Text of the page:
News: Everything Is Beautiful Under the Microscope

Everything Is Beautiful Under the Microscope

Everything Is Beautiful Under the Microscope

Below, a selection of images from the Nikon International Small World Photomicrography Competition.

The Big Picture reports:

"The competition began in 1974 as a means to recognize and applaud the efforts of those involved with photography through the light microscope. Peering into the small worlds of animal, plants and minerals using many techniques and different instruments, this year's entries brought us images of crystalline formations, fluorescent body parts, cellular structures and more, valuable for both their beauty and insight."

P.S. Like what you see? Then check this out: Zoom-in, via video.

Hydropsyche angustipennis (caddisfly) larva head.
Two human cancer cells seen just before they divide into four cells, viewed at 100x magnification.
The turbinate eyes of male mayfly magnified 10 times.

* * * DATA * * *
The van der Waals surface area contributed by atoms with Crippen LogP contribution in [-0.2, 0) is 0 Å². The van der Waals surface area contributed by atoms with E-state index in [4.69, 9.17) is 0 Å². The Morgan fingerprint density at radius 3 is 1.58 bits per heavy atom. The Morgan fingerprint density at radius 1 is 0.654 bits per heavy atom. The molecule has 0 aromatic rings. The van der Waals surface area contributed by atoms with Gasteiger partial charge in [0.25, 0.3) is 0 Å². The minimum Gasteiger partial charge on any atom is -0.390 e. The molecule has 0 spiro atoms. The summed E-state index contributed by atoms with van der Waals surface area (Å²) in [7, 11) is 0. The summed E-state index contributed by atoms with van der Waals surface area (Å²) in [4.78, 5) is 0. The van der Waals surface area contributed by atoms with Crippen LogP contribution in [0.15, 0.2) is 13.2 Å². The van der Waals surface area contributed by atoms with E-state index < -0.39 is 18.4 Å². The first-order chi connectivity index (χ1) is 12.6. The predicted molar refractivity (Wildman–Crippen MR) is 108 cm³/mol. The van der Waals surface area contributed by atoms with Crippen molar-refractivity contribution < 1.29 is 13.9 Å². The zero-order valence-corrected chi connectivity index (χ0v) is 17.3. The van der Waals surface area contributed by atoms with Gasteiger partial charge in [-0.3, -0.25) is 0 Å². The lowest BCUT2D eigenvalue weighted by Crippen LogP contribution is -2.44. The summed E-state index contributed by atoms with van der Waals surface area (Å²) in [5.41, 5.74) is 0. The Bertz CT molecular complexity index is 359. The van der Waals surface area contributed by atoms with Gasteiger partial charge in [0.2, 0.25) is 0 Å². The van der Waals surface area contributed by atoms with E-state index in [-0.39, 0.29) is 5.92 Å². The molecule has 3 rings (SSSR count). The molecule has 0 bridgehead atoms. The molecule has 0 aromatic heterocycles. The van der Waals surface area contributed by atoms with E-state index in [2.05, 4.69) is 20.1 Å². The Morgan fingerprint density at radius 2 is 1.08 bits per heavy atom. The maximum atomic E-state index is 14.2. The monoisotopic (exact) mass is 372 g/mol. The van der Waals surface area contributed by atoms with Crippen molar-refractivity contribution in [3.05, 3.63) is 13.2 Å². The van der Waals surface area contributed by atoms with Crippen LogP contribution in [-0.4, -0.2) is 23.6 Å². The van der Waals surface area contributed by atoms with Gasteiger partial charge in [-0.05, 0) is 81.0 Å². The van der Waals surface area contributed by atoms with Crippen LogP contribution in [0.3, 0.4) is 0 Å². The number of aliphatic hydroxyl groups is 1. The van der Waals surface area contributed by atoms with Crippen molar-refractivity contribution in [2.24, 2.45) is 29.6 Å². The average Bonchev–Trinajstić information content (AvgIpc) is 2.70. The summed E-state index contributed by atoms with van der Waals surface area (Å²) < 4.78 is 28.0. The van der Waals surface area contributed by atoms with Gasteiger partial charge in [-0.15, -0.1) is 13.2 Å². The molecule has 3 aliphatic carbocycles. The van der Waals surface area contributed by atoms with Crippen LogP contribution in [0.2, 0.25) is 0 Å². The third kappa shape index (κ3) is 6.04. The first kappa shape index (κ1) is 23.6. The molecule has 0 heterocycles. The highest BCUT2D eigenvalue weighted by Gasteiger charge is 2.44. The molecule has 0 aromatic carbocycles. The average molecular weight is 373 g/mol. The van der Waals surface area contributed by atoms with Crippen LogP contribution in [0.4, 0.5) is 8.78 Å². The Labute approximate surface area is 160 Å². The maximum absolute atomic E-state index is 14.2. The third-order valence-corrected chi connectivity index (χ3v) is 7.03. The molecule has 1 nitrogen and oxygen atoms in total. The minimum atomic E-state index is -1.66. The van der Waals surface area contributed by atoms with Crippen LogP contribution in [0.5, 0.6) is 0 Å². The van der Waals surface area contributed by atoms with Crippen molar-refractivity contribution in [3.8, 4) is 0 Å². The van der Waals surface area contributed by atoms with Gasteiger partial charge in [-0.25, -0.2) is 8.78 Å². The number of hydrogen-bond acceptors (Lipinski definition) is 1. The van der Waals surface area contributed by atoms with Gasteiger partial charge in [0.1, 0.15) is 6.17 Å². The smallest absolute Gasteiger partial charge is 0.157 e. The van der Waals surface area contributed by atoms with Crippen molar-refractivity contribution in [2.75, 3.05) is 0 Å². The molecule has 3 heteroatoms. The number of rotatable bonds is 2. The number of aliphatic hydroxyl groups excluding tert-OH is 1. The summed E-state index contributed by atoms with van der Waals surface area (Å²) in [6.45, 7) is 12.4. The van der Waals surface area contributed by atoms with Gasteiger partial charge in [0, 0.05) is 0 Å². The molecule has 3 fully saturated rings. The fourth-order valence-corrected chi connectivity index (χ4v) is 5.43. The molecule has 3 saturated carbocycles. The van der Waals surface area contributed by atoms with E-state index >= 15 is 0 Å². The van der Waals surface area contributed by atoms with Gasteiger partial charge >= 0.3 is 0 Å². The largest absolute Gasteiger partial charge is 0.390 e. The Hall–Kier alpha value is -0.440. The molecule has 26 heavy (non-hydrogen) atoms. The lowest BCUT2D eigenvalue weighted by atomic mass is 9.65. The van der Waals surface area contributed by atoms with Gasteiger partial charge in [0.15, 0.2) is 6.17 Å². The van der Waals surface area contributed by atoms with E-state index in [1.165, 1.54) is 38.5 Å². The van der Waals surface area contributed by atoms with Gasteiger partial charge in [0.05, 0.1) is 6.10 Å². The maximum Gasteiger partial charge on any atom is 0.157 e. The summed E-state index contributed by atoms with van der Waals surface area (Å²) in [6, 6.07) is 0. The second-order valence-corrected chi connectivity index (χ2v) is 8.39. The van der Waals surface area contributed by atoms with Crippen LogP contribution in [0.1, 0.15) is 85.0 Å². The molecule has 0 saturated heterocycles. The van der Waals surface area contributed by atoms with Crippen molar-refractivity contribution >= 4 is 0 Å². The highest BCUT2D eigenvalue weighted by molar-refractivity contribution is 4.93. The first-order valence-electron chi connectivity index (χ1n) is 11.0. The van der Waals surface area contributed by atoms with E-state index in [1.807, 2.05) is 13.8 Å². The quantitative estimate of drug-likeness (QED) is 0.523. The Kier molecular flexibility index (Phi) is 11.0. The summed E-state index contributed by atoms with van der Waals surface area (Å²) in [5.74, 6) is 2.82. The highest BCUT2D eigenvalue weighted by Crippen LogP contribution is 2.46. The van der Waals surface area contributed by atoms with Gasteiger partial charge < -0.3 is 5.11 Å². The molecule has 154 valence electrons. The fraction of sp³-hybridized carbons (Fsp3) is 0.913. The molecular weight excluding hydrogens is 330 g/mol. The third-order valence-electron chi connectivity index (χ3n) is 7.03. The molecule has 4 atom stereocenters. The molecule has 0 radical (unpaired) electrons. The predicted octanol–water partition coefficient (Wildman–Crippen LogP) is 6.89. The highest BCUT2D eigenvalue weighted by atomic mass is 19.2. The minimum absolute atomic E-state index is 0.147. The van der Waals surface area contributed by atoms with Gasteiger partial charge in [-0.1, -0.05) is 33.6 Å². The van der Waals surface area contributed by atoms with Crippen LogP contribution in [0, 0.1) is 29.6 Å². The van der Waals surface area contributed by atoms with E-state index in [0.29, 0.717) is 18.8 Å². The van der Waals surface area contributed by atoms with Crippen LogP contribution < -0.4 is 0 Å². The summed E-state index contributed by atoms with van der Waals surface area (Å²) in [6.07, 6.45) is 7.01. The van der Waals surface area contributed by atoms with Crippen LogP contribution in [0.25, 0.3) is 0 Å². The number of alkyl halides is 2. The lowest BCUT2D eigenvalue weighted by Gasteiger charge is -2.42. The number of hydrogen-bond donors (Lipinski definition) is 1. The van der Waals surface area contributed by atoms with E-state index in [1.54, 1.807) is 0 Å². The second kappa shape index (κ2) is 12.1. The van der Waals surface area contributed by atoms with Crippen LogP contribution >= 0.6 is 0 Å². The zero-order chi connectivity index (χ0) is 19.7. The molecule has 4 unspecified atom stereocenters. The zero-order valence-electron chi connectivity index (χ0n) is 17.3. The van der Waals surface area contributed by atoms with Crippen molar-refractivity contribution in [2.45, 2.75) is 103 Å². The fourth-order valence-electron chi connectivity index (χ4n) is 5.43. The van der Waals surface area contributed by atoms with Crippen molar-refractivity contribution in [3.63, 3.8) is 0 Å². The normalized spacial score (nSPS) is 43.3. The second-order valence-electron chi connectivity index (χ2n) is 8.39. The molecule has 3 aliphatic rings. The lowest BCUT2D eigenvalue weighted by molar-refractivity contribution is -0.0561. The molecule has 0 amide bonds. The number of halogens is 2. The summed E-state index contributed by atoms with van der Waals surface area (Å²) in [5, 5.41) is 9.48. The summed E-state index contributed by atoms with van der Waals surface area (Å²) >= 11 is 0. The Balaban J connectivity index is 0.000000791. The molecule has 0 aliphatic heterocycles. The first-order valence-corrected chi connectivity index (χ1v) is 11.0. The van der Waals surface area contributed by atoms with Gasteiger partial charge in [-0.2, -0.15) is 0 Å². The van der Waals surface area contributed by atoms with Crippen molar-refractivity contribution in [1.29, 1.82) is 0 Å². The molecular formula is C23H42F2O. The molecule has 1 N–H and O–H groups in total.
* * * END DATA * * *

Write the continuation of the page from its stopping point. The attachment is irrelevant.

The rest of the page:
A single egg from a Hemiargus isola (Reakirt's blue butterfly) rests on Mimosa strigillosa (pink powderpuff) buds, viewed at 6x magnification.
Dr. Gregory Rouse took 12th Place with this darkfield image of a juvenile bivalve mollusc, (Lima sp.), magnified 10 times.
A radial crystal spray of a phosphate mineral called cacoxenite viewed at at 18x magnification.
A flourescent image of Ctenocephalides canis (flea), viewed at 20x magnification.
A close-in view of the basal leg segments of a Heteroscodra maculata (ornamental baboon tarantula) magnified 40 times.
A polished piece of Mexican fire agate, viewed at a magnification of 4x.

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